I voted for the first time Tuesday. I drove to the Scottsboro Rec Com, presented my driver’s license, got a ballot and voted. Voting seems like a very grown-up thing to do and it’s still sort of odd to me that I’m allowed to vote. Considering that, in the government’s eye, I have been an adult for almost three months, voting is now my right and responsibility. My eighteenth birthday was in December and I registered to vote in the same week. It was a required activity in my high school government class.

On Tuesday, the process of voting was easy–but it hasn’t always been that way. For example, Susan B. Anthony was arrested for voting in a presidential election in 1872. She’s not the only woman who has been denied the opportunity to vote. As an American, I understand our country’s arduous relationship with voting rights and the sacrifices that have been made to secure my right to vote.

This August will be the one-hundredth anniversary of the ratification of the nineteenth amendment. The nineteenth amendment granted women the right to vote and without it I would have never been able to walk into the polling station and let my voice be heard by our government. It’s important to remember the sacrifices that past generations have made so that I can exercise my right to vote in 2020. Because I know that I stand on the shoulders of suffragettes, voting means a lot to me. It’s an obligation that I take seriously.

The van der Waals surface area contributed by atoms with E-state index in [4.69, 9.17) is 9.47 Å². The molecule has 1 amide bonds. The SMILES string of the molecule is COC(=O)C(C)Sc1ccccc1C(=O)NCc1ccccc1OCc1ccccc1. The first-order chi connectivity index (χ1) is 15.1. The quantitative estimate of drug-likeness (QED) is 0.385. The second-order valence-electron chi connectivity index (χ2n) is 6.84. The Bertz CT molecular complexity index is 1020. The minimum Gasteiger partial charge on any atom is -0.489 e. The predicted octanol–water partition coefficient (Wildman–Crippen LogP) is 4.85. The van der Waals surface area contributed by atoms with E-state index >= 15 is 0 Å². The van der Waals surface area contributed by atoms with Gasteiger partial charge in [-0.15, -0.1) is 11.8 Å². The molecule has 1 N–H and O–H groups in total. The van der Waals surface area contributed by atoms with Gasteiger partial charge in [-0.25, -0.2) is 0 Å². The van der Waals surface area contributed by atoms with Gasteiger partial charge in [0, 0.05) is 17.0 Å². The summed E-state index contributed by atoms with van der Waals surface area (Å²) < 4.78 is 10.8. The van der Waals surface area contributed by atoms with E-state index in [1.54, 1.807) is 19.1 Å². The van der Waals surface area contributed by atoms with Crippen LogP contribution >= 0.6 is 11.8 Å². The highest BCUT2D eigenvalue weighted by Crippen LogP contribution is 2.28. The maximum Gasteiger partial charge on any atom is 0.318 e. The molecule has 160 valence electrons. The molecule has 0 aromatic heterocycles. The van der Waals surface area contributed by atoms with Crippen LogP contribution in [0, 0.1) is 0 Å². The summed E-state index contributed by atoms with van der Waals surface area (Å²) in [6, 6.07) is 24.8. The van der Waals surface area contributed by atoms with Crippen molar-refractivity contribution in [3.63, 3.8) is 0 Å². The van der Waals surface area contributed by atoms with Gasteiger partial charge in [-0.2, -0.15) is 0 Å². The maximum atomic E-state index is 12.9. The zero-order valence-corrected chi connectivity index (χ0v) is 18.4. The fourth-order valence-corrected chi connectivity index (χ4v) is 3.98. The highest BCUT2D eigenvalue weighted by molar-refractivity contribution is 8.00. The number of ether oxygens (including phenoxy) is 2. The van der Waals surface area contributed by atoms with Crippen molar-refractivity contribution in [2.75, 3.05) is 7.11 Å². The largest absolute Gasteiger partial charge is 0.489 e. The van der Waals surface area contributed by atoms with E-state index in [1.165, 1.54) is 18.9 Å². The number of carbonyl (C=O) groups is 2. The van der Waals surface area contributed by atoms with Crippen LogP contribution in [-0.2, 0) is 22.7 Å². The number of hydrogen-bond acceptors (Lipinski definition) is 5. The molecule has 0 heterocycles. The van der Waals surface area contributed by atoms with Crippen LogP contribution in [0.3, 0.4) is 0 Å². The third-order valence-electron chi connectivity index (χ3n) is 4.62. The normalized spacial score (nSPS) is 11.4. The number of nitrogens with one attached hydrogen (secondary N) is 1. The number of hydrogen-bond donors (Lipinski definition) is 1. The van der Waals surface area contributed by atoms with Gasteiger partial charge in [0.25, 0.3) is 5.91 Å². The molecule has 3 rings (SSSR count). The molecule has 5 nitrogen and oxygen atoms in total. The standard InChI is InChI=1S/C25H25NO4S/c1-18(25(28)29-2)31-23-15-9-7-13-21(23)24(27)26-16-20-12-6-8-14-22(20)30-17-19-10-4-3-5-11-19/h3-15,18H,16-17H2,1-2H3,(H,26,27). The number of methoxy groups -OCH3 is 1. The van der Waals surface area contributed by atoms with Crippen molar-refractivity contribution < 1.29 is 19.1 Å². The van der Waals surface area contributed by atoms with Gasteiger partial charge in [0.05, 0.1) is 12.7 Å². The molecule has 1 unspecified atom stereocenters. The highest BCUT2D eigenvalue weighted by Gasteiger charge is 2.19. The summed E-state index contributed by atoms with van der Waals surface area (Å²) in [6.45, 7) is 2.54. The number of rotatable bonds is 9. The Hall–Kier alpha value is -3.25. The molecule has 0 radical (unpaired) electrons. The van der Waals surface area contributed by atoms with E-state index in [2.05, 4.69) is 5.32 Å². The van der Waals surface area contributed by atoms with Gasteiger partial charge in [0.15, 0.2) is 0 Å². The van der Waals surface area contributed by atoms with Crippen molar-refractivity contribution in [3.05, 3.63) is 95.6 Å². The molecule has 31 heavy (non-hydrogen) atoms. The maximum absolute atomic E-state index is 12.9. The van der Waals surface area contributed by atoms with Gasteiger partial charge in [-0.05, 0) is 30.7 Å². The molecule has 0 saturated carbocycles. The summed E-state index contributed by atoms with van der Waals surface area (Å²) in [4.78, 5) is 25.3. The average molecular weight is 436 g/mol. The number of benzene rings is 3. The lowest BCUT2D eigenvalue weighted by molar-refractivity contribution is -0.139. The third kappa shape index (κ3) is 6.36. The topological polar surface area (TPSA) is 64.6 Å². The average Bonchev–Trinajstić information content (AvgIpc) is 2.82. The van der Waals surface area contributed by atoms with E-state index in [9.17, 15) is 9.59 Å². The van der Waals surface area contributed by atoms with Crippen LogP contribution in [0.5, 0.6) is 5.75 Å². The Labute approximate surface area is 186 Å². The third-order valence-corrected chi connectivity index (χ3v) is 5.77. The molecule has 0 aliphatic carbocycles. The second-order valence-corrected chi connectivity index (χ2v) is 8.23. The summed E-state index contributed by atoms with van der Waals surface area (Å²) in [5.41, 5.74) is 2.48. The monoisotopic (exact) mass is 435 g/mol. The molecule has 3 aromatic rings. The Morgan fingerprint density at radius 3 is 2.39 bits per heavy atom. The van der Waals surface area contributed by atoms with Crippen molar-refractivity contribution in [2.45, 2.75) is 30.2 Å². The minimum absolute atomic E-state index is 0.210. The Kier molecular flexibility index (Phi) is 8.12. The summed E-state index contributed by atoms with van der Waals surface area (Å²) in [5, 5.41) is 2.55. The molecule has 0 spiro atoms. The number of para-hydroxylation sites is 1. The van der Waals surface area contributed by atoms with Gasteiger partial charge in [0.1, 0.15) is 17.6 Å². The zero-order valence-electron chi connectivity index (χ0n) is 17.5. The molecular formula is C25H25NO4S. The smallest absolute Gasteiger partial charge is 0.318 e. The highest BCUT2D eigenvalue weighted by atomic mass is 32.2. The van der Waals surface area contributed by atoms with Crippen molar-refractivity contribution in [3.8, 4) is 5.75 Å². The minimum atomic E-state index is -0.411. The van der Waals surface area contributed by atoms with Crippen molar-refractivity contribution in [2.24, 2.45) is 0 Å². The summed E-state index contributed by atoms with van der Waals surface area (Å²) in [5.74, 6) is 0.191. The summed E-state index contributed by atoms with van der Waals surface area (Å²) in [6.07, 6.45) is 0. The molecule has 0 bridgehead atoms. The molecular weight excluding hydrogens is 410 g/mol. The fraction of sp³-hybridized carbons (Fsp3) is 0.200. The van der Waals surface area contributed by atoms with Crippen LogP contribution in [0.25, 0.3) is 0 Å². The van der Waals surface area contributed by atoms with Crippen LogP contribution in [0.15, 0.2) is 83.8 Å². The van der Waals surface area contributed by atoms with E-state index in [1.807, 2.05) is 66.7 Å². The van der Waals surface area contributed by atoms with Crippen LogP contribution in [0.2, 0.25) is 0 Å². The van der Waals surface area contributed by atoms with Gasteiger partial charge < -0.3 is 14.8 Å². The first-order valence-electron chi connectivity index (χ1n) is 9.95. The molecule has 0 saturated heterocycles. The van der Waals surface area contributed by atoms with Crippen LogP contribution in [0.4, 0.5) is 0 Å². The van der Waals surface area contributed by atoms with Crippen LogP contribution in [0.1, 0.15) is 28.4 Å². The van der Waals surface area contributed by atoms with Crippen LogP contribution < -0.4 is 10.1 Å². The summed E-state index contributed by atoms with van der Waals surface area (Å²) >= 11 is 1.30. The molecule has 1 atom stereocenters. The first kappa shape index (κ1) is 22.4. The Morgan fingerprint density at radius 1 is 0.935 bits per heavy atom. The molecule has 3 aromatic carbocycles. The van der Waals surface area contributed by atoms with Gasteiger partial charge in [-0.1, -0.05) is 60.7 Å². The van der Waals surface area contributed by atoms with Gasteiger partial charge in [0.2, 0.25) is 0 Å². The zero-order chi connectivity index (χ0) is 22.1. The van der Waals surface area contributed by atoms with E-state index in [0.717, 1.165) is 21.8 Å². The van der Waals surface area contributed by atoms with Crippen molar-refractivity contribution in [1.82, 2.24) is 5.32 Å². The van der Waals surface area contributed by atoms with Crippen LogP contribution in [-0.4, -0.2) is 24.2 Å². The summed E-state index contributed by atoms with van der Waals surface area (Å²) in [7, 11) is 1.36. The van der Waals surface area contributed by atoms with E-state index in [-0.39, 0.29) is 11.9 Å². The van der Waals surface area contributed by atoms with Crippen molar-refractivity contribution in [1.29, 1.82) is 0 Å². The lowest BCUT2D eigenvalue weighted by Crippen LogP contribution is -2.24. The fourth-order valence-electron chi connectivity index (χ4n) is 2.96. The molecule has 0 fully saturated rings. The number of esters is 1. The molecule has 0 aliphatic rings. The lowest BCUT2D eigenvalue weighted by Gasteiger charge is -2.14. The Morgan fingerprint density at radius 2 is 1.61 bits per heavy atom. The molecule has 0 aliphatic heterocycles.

Being an informed voter has never been easier and yet I still feel as if I have a lot to learn. Cultivating an informed opinion on current issues and researching which candidates match these opinions is difficult. There is so much information online and finding reputable sources is overwhelming. If one does elect to do this extra work before they cast their votes, they still will probably not be informed on every issue. It’s frustrating to me that I can’t always make the most informed decision when voting.

I am going to keep trying to stay informed on the issues that affect our local, state and federal government. It won’t be easy but, I want to make sure that the next time I vote, I know as much as I can before I go to fill out my ballot. I’m looking forward to getting a chance to contribute to the democratic process in a meaningful way again. Also, I want to get another one of those stickers. 

Morgan Holder is an intern at the Jackson County Sentinel. She can be reached at morgan.holder@jcsentinel.com.

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